McDonnell was strongly opposed to a bill relying solely on the gas tax, which he called a “declining revenue source.”

“I’m not going to sign a $1 billion tax increase,” he said.

Before compromises could be made, McDonnell said the bill first had to pass the Senate.

“We’re on the 40 yard line, maybe even the 30,” he said. “I want to get it over the goal line.”

For more on Gov. McDonnell's transportation bill, see below:

  • Governor’s Transportation Plan Hits Roadblock
  • McDonnell's Transportation Bill Moves Forward
  • Speak Out: Will McDonnell's Tax Plan Help Virginia?
Rob Whitfield February 12, 2013 at 05:22 PM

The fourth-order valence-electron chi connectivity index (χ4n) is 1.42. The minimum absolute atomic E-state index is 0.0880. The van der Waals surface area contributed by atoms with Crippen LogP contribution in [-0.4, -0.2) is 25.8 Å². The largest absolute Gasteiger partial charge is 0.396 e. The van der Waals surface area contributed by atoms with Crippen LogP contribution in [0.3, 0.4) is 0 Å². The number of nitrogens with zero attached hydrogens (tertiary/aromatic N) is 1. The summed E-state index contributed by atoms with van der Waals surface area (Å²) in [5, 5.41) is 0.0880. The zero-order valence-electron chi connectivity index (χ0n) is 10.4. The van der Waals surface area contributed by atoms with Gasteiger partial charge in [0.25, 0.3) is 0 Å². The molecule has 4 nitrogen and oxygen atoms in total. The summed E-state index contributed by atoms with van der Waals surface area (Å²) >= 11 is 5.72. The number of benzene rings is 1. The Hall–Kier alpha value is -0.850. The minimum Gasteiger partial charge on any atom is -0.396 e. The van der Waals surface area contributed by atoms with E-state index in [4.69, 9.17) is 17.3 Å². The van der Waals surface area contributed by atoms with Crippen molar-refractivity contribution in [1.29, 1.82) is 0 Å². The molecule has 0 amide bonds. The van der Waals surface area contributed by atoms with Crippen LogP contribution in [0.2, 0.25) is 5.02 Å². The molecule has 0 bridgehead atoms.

Virginia and MWAA are not the main problem with Dulles Rail. The Governor has failed to demand accountability from the Washington Metro Area Transit Authority. The public and media must investigate potential long term costs to Virginia taxpayers of the grossly mismanaged WMATA. WMATA's Board has repeatedly failed to adopt prudent financial plans to fund most of the projected $13.3 billion in capital replacement cost needs by 2020 for the original 103 mile Metrorail system. Last month WMATA's Board refused to propose raising Metrorail fares in the next fiscal year to help cover increased costs projected. Instead they expect taxpayers to increase the subsidies for this habitually mismanaged authority. WMATA will experience substantial increased costs associated with its capital improvement program -much of it required because of long deferred safety and maintenance items. The pre-opening costs of Phase 1 of the Silver Line may add $200 million or more to the WMATA budget. WMATA has failed to make long overdue investments in upgraded traction power substations and expanded ingress and egress facilities at Washington DC stations. This will result in more overcrowding on Orange Line trains and Arlington County and DC stations due to the inability of WMATA to operate more 8 car trains. WMATA has not explained why Dulles Toll Road users should pay most costs of a proposed Dulles maintenance facility, designed mostly for Series 7000 railcars to be used elsewhere.